ASPS member details his bout with COVID-19, provides guidance
A note from ASPS/PSF Board Vice President of Membership Steven Williams, MD: During this difficult time, the ASPS message board has been an amazing resource for our members to provide support for each other, ask questions and find answers. There have been specific COVID-19 channels created for our members to discuss a variety of topics. Wesley Schooler, MD, Santa Barbara, Calif., shared his personal experience battling the coronavirus. I think that pieces like this all make us feel more connected to each other in these challenging times. Thank you, Dr. Schooler, for sharing this with all of us.
Now that my family and I are nearly over our personal bouts with COVID-19, I'm compelled to reflect as we brace for the crisis at hand – hopefully to give information, a ray of hope and a warning.
First, after training in plastic, hand, general and critical-care surgery, I had seen my share of disasters, from the 1994 Pope Air Force Base airplane crash in North Carolina to the recent Thomas fire and mudslide in California. I had been tracking the COVID-19 pandemic since early February through social media colleagues overseas and in Washington and New York. We had started to implement screening in the office, and I had been ahead with contact precautions.
Although I still traveled, I was very careful to follow the recommendations. I used hand sanitizer, washed frequently, didn't touch community coffee or condiments and kept distance from others as well as I could.
We took a family trip to Disneyland on March 1. I went to Vail/Beaver Creek, Colo., from March 3-7, and back to Los Angeles for a medical seminar March 7-8. On March 12, while in surgery, I had sudden nausea, chills and malaise. By that night I was exhausted. I usually sleep five hours per night and workout twice per day. The following day, I wore a mask and gloves while seeing clinic patients. At the end of the day, I was told that a staff member and a doctor in an adjacent clinic were sick with flu symptoms and they had been tested. I sent an oropharyngeal swab due to continued malaise. It took six days to get results.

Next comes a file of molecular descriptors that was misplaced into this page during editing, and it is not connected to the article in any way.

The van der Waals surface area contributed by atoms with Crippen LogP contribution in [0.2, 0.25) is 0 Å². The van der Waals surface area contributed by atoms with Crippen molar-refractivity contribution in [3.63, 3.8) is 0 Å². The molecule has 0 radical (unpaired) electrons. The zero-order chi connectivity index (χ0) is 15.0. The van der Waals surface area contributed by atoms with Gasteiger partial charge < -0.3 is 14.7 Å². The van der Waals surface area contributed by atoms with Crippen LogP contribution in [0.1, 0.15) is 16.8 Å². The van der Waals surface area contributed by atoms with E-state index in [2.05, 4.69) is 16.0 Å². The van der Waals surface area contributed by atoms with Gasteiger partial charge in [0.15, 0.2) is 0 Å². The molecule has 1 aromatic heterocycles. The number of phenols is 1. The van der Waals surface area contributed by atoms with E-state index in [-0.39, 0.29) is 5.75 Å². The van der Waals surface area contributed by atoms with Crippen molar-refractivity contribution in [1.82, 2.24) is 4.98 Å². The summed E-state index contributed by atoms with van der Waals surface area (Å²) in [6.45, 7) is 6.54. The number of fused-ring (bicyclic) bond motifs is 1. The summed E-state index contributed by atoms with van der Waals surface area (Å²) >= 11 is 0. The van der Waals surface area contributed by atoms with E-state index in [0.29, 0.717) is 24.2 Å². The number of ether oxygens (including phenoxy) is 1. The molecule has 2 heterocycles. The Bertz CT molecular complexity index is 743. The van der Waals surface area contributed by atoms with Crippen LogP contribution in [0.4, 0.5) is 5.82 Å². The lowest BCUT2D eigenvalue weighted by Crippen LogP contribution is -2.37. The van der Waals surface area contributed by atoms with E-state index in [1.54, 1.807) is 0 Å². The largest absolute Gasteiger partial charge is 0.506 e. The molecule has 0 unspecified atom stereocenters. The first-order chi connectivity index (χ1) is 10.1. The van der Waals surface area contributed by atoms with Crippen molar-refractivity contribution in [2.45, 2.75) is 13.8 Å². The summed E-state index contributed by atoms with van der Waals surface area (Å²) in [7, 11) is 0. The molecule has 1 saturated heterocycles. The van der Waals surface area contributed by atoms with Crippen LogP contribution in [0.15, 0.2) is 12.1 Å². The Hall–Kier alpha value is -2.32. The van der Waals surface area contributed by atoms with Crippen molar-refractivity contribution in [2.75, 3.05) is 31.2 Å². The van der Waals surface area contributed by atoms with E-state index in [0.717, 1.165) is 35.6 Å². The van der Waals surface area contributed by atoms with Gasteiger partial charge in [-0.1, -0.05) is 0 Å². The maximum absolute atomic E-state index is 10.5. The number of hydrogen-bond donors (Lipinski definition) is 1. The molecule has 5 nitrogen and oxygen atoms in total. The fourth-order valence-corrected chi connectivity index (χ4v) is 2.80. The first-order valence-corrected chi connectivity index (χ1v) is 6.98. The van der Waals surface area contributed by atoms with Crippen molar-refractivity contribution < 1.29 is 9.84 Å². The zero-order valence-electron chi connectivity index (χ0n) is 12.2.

Over the weekend, I had malaise and diarrhea and thought I had perhaps contracted a gastrointestinal virus from my son, who had also vomited.
I had an emergent surgery on call and two more the following Monday before we shut down completely. By late Monday, we found out that a staff member's family member who flew back to the Midwest tested positive for COVID-19. Over the next week, I was also confirmed as having tested positive, along with one of my staff members. Several others were ill with symptoms ranging from minimal to profound fatigue, shortness of breath, malaise, profound weight loss and vomiting over the next two weeks.
I never had a fever or cough – just nausea, diarrhea, severe malaise and body chills for eight days. My wife and kids had a progressive, worsening cough over the course of that week. The day after I was confirmed, my wife, who is in her 40s, a CRNA and a healthy runner, became dizzy and her oxygen saturation was 89-90 percent on room air. My wife and kids had a low grade fever of 100.5. Our pediatrician sent tests on all three. We rode it out. My wife was confirmed positive for COVID-19. My son had another milder coronavirus – but kids' swabs weren't very reliable.